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By Max Zahn
June 6, 2018
Microsoft founder and chairman Bill Gates speaks as his wife Melinda looks on during the 123rd Stanford University commencement ceremony in 2014.
Microsoft founder and chairman Bill Gates speaks as his wife Melinda looks on during the 123rd Stanford University commencement ceremony in 2014.
Justin Sullivan—Getty Images

Bill Gates is giving one of his favorite books to every 2018 college graduate in the United States.

The volume is Hans Rosling’s Factfulness: Ten Reasons We’re Wrong About the World—and Why Things Are Better Than You Think. The billionaire co-founder of Microsoft has called it “one of the most important books I’ve ever read — an indispensable guide to thinking clearly about the world.”

The optimistic book, which Amazon lists for online download at $14.99, rejects doom-and-gloom descriptions of the status quo. Progress is being made but overlooked, it says. The divisions between people are based on instincts and assumptions — which can be done away with if we face them head on.

The book can be downloaded for free by anyone receiving an associate’s, bachelor’s, or post-graduate degree in the U.S. this year. Graduates can access it here.

As many as 3.6 million such college degrees will be awarded this year, according to the National Center for Education Statistics. If every graduate were to download the book and Gates were covering the full retail price, it would put the value of his gift at nearly $55 million.

“I hope you take Hans’s advice to heart,” Gates wrote in a blog post announcing the gift. He said this blueprint for how to think “factfully” is especially relevant for college graduates, but that “everyone should read it.”

Rosling, the book’s primary author, was a Swedish doctor and statistician renowned for his TED talks. In a tragic turn of events, Rosling died of pancreatic cancer last year, before the book was published. His co-authors and longtime collaborators, son and daughter-in-law Ola and Anna Rosling, saw the book through to publication in April.

The book opened at No. 5 on the New York Times Best Seller List for hardcover nonfiction.

In his blog post announcing the giveaway, Gates points recipients to a specific passage from the book: “When we have a fact-based worldview, we can see that the world is not as bad as it seems — and we can see what we have to do to keep making it better,” Rosling wrote.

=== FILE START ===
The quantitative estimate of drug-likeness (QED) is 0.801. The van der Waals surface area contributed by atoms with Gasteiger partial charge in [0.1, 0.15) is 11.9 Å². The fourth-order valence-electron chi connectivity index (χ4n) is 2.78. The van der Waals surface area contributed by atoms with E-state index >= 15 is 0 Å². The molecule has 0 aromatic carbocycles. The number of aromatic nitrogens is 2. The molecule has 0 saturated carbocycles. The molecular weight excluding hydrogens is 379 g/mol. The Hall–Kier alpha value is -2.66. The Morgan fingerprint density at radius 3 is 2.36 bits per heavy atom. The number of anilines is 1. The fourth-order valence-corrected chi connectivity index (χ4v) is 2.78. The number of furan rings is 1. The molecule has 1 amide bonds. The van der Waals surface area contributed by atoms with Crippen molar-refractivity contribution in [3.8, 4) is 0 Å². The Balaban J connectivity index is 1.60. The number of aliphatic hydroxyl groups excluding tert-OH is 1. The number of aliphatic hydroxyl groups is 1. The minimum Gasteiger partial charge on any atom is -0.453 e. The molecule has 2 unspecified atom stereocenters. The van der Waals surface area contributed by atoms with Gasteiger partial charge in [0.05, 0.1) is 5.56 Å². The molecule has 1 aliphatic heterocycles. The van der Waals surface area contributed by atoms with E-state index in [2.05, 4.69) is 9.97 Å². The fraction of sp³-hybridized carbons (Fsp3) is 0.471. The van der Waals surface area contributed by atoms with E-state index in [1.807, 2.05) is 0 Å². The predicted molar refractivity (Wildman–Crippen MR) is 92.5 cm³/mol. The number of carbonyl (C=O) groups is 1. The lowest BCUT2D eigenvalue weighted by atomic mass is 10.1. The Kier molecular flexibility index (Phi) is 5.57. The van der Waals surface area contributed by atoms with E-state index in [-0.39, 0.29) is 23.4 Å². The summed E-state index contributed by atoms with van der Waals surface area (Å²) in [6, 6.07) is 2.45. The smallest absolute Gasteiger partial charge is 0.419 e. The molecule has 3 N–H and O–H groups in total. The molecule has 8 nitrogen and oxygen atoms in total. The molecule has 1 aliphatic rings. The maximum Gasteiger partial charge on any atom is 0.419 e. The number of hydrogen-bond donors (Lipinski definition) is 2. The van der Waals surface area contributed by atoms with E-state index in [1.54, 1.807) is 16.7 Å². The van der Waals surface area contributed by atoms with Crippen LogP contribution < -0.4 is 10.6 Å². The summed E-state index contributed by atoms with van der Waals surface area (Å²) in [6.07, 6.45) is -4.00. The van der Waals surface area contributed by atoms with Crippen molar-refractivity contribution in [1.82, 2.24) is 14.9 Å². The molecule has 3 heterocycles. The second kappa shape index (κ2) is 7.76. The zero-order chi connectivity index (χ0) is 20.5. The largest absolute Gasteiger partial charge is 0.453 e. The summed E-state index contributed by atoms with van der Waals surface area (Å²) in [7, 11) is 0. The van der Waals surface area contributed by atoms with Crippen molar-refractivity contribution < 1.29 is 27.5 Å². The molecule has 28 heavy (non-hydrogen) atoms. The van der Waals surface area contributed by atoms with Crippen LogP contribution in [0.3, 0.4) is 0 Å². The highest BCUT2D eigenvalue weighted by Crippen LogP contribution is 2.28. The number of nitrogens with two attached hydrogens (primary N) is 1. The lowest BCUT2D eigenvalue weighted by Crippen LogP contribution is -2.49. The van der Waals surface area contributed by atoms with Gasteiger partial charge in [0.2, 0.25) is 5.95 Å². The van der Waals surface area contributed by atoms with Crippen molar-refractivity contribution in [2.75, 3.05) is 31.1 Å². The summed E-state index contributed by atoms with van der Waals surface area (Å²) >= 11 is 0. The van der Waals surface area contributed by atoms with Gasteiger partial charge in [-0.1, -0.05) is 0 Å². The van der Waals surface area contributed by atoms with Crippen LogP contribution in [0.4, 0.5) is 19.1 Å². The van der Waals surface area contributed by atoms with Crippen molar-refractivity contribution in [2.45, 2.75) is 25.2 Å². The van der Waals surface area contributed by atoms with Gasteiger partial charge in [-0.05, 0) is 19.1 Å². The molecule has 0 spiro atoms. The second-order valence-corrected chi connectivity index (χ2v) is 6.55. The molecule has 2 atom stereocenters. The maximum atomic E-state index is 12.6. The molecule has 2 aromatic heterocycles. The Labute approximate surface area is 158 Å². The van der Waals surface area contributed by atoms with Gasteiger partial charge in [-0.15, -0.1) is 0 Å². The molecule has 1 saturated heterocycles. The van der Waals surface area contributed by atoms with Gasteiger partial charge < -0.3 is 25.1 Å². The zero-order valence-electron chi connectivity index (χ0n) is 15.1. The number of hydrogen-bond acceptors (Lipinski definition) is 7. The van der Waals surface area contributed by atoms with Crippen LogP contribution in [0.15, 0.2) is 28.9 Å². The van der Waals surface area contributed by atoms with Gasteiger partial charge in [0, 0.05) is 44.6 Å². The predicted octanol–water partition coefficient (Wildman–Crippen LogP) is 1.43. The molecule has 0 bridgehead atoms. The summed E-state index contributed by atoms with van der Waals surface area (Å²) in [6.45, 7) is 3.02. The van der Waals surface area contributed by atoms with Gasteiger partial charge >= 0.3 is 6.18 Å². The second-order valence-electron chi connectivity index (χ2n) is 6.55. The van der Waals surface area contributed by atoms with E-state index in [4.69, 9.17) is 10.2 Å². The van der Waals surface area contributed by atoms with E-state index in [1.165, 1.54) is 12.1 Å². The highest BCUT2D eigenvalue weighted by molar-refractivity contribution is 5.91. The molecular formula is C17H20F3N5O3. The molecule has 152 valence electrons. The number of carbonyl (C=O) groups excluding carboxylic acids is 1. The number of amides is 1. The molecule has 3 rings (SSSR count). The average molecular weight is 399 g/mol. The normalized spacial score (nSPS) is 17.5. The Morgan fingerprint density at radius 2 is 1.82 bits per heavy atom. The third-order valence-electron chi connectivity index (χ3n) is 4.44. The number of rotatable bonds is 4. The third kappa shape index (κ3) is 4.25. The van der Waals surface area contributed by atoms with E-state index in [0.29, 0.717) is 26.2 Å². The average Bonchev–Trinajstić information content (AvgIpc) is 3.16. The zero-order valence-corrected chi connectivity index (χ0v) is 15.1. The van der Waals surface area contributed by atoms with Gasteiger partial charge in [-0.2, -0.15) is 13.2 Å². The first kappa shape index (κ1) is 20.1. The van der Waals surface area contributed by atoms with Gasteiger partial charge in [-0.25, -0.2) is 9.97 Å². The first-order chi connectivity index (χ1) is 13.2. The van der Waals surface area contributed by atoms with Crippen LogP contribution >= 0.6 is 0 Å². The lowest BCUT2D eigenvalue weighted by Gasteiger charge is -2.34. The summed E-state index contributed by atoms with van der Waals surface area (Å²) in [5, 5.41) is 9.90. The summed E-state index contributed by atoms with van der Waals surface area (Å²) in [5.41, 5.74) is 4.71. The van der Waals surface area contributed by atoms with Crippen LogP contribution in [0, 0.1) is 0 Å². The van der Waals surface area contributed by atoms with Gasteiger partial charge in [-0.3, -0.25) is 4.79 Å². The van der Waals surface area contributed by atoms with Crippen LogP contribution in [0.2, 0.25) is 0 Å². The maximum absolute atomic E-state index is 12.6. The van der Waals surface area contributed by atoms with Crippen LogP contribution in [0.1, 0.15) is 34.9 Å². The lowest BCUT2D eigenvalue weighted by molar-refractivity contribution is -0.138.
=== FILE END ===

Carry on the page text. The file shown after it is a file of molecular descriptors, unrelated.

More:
Gates laments in the post that he could not provide this volume on seeing the world clearly to graduates across the globe. Why not? “Unfortunately, because of international publishing rights,” he says.

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Advertiser Disclosure

The purpose of this disclosure is to explain how we make money without charging you for our content.

Our mission is to help people at any stage of life make smart financial decisions through research, reporting, reviews, recommendations, and tools.

Earning your trust is essential to our success, and we believe transparency is critical to creating that trust. To that end, you should know that many or all of the companies featured here are partners who advertise with us.

Our content is free because our partners pay us a referral fee if you click on links or call any of the phone numbers on our site. If you choose to interact with the content on our site, we will likely receive compensation. If you don't, we will not be compensated. Ultimately the choice is yours.

Opinions are our own and our editors and staff writers are instructed to maintain editorial integrity, but compensation along with in-depth research will determine where, how, and in what order they appear on the page.

To find out more about our editorial process and how we make money, click here.

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